Friday, September 30, 2011

Medic: Info from Jackson doctor didn't add up

The doctor charged in Michael Jackson's death never revealed that he had given the singer a powerful anesthetic, a paramedic told a jury hearing the physician's involuntary manslaughter case Friday.
Paramedic Richard Senneff said Dr. Conrad Murray told him that he had only given Jackson the sedative lorazepam. He said Murray initially said Jackson wasn't suffering from any condition.
Murray eventually told medics that he was treating the singer for exhaustion and dehydration, he said. The doctor did not mention that he had been giving Jackson the surgical anesthetic propofol to help the singer sleep.
Murray appeared frantic when the paramedic arrived in the bedroom on the day of Jackson's death in June 2009, Senneff said. He had to ask Murray three times about what condition Jackson had before the doctor answered.
"He said, 'Nothing. He has nothing,'" Senneff said.
"Simply, that did not add up to me."
The veteran paramedic said Jackson was cool to the touch, his eyes were open and dry and had an IV in his leg. Senneff was one of four paramedics who worked to try to revive Jackson.
Murray, 58, has pleaded not \ to involuntary manslaughter. If convicted, Murray could face up to four years in prison and lose his medical license.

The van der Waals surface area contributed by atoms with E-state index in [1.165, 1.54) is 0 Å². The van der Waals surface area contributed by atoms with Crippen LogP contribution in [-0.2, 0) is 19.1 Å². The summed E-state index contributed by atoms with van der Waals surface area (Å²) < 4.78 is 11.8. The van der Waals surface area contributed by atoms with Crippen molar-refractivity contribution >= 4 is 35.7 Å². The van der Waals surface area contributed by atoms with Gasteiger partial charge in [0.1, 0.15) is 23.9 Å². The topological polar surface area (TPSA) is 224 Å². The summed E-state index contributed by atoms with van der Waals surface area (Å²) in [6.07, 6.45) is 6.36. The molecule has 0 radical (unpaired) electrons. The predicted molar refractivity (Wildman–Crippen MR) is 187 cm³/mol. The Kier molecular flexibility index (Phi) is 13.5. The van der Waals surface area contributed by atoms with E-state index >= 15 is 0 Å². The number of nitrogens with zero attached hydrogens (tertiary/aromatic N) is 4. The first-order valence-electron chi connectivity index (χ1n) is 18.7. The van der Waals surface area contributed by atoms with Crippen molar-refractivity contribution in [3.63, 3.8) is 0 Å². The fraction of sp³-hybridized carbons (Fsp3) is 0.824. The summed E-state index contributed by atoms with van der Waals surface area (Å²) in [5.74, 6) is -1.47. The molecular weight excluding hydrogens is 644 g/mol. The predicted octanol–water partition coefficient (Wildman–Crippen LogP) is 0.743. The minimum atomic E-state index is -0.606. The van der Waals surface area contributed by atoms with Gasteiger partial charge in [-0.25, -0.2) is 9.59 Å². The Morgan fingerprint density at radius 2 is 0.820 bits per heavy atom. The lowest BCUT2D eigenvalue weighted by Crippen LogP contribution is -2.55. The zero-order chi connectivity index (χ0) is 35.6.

Prosecutors contend the Houston-based cardiologist repeatedly lied to medics and emergency room doctors about medications he had been giving Jackson in the singer's bedroom.
Authorities contend Murray administered a fatal dose of propofol and other sedatives. Murray's attorneys claim Jackson gave himself the fatal dose after his doctor left the room.
Meanwhile, Superior Court Judge Michael Pastor ordered prosecutors and defense attorneys not to speak publicly about the case. He didn't specify the reason for his decision, but said a violation could result in a contempt of court charge.
Pastor had earlier told attorneys not to comment on his rulings.
Pastor ordered Houston attorney Matt Alford to appear in court Friday afternoon. Alford, who is a partner of defense attorney Ed Chernoff, appeared earlier in the day on NBC's "The Today Show" in which he said the jury was smart enough to know prosecutors haven't proven their case.More...

0 commentaires:

Post a Comment